First Conditional Questions

First Conditional Questions

If I teach you how to use the first conditional, will you practice it today? First conditional questions like this are used very often by native English speakers and so it is important for English language learners to learn how to ask and answer first conditional questions. Below you’ll find many examples of first conditional questions you can use to practice speaking using the first conditional in English.

Related: How To Teach The First Conditional – Step By Step

First Conditional Questions

Here are many examples of first conditional questions.

  • If it rains tomorrow, what will you do?
  • What will you do if you get lost?
  • If you arrive late to work, will you be fired?
  • Will you be upset if you miss the movie tonight?
  • If you want to leave, where will you go?
  • Where will you go eat if you get hungry?
  • If you are available next weekend, will you go to the mall with me?
  • What would you do if you lost your keys?
  • If the show gets canceled, what should we do?
  • Will she mind if I borrow her shoes?
  • If we are out of oranges, what will you eat?
  • Will your parents be surprised if you come home for the holidays?
  • If we run out of gas, who would you call?
  • Where can I study if the library is closed?
  • If you fail your exam, what will you do?
  • Who will teach the class if our professor gets sick?
  • If you don’t answer the phone, should I come over?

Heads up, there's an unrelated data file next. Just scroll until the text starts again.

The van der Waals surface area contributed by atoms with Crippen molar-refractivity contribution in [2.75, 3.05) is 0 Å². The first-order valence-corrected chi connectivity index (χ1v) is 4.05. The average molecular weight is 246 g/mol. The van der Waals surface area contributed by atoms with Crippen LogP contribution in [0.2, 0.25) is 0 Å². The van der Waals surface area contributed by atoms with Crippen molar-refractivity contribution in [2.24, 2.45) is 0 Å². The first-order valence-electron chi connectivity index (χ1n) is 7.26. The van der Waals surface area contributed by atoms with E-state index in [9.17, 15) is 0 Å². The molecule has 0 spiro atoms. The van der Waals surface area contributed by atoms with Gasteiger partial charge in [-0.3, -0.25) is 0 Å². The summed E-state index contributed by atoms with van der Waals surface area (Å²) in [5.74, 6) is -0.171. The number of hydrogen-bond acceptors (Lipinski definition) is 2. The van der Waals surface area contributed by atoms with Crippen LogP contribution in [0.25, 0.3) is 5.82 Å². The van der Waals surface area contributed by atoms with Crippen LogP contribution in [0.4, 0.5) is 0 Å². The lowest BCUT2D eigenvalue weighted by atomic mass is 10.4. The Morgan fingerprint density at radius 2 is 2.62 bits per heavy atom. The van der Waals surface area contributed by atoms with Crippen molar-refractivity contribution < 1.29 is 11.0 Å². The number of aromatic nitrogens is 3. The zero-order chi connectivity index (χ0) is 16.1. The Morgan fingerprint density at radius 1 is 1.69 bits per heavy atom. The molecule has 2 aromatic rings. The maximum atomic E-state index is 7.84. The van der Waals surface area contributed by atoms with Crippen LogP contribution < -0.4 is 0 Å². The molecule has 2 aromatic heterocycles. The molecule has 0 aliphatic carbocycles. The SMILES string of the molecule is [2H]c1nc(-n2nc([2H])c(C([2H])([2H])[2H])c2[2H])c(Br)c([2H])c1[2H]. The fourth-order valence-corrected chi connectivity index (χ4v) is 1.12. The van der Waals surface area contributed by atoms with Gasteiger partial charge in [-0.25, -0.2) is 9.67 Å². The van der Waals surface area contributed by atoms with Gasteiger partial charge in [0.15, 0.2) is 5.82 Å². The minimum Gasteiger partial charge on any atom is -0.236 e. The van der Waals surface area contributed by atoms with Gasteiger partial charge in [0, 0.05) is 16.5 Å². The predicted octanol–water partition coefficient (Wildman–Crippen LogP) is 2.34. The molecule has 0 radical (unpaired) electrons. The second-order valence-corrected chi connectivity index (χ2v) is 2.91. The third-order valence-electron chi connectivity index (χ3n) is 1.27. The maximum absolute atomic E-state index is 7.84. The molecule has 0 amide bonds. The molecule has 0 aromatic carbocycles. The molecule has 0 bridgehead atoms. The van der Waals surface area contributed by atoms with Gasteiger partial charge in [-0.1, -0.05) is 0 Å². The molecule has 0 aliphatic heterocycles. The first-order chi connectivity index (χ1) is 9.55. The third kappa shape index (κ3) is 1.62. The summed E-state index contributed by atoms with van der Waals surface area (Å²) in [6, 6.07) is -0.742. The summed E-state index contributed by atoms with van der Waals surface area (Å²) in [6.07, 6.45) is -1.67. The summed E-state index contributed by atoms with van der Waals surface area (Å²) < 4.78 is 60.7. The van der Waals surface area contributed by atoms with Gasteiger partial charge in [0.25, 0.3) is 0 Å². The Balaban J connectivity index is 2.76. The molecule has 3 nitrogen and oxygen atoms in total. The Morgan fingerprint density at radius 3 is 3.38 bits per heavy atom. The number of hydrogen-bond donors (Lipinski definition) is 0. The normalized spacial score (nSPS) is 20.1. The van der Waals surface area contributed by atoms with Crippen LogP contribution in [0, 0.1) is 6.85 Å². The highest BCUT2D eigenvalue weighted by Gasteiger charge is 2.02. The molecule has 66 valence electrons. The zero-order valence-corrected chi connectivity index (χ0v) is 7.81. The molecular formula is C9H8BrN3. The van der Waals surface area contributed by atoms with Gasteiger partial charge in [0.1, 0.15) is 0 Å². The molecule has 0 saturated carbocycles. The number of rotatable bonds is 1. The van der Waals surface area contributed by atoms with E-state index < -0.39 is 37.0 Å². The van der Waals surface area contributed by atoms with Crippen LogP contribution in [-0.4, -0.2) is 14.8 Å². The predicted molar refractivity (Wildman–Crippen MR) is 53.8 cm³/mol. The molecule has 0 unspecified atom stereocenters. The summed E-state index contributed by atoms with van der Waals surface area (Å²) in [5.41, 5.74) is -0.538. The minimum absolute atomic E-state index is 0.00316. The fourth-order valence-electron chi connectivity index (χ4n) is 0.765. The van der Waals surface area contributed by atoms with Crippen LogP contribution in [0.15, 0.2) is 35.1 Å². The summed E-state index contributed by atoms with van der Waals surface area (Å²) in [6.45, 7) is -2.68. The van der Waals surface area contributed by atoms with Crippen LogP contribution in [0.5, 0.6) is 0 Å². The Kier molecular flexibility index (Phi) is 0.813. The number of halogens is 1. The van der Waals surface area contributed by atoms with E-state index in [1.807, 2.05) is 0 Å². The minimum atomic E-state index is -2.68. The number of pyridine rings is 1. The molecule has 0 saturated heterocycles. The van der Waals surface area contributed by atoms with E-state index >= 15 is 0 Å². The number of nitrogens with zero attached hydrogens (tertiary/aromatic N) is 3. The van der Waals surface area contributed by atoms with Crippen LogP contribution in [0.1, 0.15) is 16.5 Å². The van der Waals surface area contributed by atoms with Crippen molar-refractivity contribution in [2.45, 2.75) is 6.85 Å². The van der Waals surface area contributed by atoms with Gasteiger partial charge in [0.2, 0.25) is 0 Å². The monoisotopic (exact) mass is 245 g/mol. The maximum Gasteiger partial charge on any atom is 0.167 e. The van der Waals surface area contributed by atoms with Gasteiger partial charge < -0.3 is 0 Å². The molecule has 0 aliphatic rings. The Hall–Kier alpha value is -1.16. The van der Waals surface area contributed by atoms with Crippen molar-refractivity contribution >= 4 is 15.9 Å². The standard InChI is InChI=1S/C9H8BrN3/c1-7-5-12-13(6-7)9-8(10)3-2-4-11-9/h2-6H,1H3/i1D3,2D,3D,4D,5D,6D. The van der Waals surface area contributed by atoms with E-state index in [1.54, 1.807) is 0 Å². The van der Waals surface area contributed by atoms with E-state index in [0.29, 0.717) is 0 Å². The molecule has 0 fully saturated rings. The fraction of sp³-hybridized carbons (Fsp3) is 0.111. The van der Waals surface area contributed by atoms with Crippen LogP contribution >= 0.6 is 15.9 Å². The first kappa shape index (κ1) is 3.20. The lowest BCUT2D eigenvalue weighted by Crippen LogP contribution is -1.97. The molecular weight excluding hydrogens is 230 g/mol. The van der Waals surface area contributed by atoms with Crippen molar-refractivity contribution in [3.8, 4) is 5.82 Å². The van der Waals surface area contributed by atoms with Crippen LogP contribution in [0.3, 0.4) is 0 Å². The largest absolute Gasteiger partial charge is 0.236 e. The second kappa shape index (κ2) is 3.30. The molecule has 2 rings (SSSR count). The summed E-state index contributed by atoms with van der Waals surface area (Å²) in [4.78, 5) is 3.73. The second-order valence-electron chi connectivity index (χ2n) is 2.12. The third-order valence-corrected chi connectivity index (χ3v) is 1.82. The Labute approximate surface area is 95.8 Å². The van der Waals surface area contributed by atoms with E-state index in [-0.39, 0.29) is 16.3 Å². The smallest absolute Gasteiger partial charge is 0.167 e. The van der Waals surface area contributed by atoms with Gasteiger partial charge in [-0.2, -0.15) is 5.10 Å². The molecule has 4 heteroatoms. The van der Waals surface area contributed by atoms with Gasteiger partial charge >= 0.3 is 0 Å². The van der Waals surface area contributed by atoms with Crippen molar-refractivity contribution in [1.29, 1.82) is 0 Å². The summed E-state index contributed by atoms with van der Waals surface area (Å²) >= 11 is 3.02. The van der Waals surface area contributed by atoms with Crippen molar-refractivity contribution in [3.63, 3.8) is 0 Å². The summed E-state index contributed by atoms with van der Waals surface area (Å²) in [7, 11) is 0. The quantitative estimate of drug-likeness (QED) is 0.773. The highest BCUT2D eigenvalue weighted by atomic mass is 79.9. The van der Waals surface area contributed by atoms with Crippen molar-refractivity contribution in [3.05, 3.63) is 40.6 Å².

• What will you do if the party is canceled?
  • If I can’t come to your party, will you be upset?
  • What can we do if the mall is closed?

How To Make First Conditional Sentences And Questions

There are two structures for creating first conditional sentences and questions. These are:

  1. If + Condition, + Result.
  2. Result + If + Condition.

The condition is stated in the present simple tense and expresses something that may or may not happen. For example, “If class is canceled…”. The result is stated as will/won’t + base verb and expresses what will definitely happen if the condition is met. For example, “I’ll go to the mall.”

Sentence Structure 1: If + Condition + Result

If class is canceled, I’ll go to the mall.”

Sentence Structure 2: Result + If + Condition

I’ll go to the mall if class is canceled.”

Question Structure 1: If + Condition + Result

If class is canceled, what will you do?

Question Structure 2: Result + If + Condition

What will you do if class is canceled?

In these examples, notice how the future possibility is based on a specific condition. If that condition is met, then the result will happen. So, we don’t know whether or not class will be canceled, but if it is canceled, we will go to the mall.

When making first conditional sentences and questions, the word “will” can be substituted for other modal verbs or imperatives. Modal verbs are words like cancouldmaymightshallshouldwould, and must. Imperatives are statements that make a command. For example,

  • “If class is canceled, I can go to the mall.
  • If class is canceled, we should go to the mall.
  • If class is canceled, go home.”
  • If class is canceled, meet me at the mall.

Thanks for reading. I hope you found these first conditional questions and examples useful. Before you go, be sure to check out the related resources below.